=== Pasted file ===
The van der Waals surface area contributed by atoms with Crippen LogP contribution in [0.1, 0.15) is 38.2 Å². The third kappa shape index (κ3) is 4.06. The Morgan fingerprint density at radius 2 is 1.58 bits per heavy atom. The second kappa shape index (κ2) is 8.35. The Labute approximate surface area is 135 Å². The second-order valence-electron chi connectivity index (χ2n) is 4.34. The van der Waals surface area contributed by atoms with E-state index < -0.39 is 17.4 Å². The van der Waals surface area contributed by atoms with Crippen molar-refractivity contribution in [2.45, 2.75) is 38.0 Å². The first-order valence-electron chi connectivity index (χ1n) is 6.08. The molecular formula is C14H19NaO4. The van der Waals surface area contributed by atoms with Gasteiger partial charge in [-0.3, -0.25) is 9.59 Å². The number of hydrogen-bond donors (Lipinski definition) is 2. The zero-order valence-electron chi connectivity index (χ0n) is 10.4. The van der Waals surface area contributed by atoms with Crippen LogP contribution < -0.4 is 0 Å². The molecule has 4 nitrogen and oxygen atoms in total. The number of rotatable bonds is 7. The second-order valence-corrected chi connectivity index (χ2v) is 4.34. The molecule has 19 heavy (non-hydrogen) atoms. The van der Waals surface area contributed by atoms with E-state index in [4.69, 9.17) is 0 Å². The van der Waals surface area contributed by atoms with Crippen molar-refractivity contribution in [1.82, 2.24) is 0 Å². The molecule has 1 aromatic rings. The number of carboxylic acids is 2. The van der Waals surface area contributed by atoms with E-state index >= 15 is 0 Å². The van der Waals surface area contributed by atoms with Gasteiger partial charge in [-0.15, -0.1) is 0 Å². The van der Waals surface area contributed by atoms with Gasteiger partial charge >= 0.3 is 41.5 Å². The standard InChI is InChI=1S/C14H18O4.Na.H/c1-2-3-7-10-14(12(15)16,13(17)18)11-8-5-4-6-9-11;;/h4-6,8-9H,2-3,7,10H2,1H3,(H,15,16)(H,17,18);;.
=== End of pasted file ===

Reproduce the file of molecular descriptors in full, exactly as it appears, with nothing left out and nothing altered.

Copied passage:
The van der Waals surface area contributed by atoms with Crippen LogP contribution in [0.1, 0.15) is 38.2 Å². The third kappa shape index (κ3) is 4.06. The Morgan fingerprint density at radius 2 is 1.58 bits per heavy atom. The second kappa shape index (κ2) is 8.35. The Labute approximate surface area is 135 Å². The second-order valence-electron chi connectivity index (χ2n) is 4.34. The van der Waals surface area contributed by atoms with E-state index < -0.39 is 17.4 Å². The van der Waals surface area contributed by atoms with Crippen molar-refractivity contribution in [2.45, 2.75) is 38.0 Å². The first-order valence-electron chi connectivity index (χ1n) is 6.08. The molecular formula is C14H19NaO4. The van der Waals surface area contributed by atoms with Gasteiger partial charge in [-0.3, -0.25) is 9.59 Å². The number of hydrogen-bond donors (Lipinski definition) is 2. The zero-order valence-electron chi connectivity index (χ0n) is 10.4. The van der Waals surface area contributed by atoms with Crippen LogP contribution < -0.4 is 0 Å². The molecule has 4 nitrogen and oxygen atoms in total. The number of rotatable bonds is 7. The second-order valence-corrected chi connectivity index (χ2v) is 4.34. The molecule has 19 heavy (non-hydrogen) atoms. The van der Waals surface area contributed by atoms with E-state index in [4.69, 9.17) is 0 Å². The van der Waals surface area contributed by atoms with Crippen molar-refractivity contribution in [1.82, 2.24) is 0 Å². The molecule has 1 aromatic rings. The number of carboxylic acids is 2. The van der Waals surface area contributed by atoms with E-state index >= 15 is 0 Å². The van der Waals surface area contributed by atoms with Gasteiger partial charge in [-0.15, -0.1) is 0 Å². The van der Waals surface area contributed by atoms with Gasteiger partial charge >= 0.3 is 41.5 Å². The standard InChI is InChI=1S/C14H18O4.Na.H/c1-2-3-7-10-14(12(15)16,13(17)18)11-8-5-4-6-9-11;;/h4-6,8-9H,2-3,7,10H2,1H3,(H,15,16)(H,17,18);;.